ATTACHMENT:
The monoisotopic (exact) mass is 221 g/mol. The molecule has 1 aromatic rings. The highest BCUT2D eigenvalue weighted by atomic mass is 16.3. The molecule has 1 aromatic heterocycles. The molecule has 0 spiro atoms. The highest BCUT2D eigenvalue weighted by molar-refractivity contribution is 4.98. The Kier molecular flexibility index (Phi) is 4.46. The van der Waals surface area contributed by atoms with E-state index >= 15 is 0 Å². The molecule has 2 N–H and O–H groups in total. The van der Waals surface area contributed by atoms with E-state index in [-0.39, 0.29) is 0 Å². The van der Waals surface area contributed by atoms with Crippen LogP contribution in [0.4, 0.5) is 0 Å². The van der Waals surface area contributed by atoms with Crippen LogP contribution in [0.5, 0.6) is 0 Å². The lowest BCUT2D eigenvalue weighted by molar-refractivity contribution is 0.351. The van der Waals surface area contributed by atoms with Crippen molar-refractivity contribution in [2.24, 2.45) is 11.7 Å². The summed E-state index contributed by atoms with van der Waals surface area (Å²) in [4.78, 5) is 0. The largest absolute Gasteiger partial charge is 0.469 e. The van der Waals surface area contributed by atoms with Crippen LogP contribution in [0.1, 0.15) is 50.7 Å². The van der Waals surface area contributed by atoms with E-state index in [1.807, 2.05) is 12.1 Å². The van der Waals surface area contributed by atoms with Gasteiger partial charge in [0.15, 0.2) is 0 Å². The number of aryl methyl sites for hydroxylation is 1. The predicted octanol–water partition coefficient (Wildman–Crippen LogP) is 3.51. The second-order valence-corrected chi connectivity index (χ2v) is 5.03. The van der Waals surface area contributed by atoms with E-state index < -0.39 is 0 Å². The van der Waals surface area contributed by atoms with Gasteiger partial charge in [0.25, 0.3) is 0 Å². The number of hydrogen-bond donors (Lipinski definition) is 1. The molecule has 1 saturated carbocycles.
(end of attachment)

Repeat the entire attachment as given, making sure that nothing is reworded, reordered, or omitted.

The monoisotopic (exact) mass is 221 g/mol. The molecule has 1 aromatic rings. The highest BCUT2D eigenvalue weighted by atomic mass is 16.3. The molecule has 1 aromatic heterocycles. The molecule has 0 spiro atoms. The highest BCUT2D eigenvalue weighted by molar-refractivity contribution is 4.98. The Kier molecular flexibility index (Phi) is 4.46. The van der Waals surface area contributed by atoms with E-state index >= 15 is 0 Å². The molecule has 2 N–H and O–H groups in total. The van der Waals surface area contributed by atoms with E-state index in [-0.39, 0.29) is 0 Å². The van der Waals surface area contributed by atoms with Crippen LogP contribution in [0.4, 0.5) is 0 Å². The van der Waals surface area contributed by atoms with Crippen LogP contribution in [0.5, 0.6) is 0 Å². The lowest BCUT2D eigenvalue weighted by molar-refractivity contribution is 0.351. The van der Waals surface area contributed by atoms with Crippen molar-refractivity contribution in [2.24, 2.45) is 11.7 Å². The summed E-state index contributed by atoms with van der Waals surface area (Å²) in [4.78, 5) is 0. The largest absolute Gasteiger partial charge is 0.469 e. The van der Waals surface area contributed by atoms with Crippen LogP contribution in [0.1, 0.15) is 50.7 Å². The van der Waals surface area contributed by atoms with E-state index in [1.807, 2.05) is 12.1 Å². The van der Waals surface area contributed by atoms with Gasteiger partial charge in [0.15, 0.2) is 0 Å². The number of aryl methyl sites for hydroxylation is 1. The predicted octanol–water partition coefficient (Wildman–Crippen LogP) is 3.51. The second-order valence-corrected chi connectivity index (χ2v) is 5.03. The van der Waals surface area contributed by atoms with E-state index < -0.39 is 0 Å². The van der Waals surface area contributed by atoms with Gasteiger partial charge in [0.25, 0.3) is 0 Å². The number of hydrogen-bond donors (Lipinski definition) is 1. The molecule has 1 saturated carbocycles.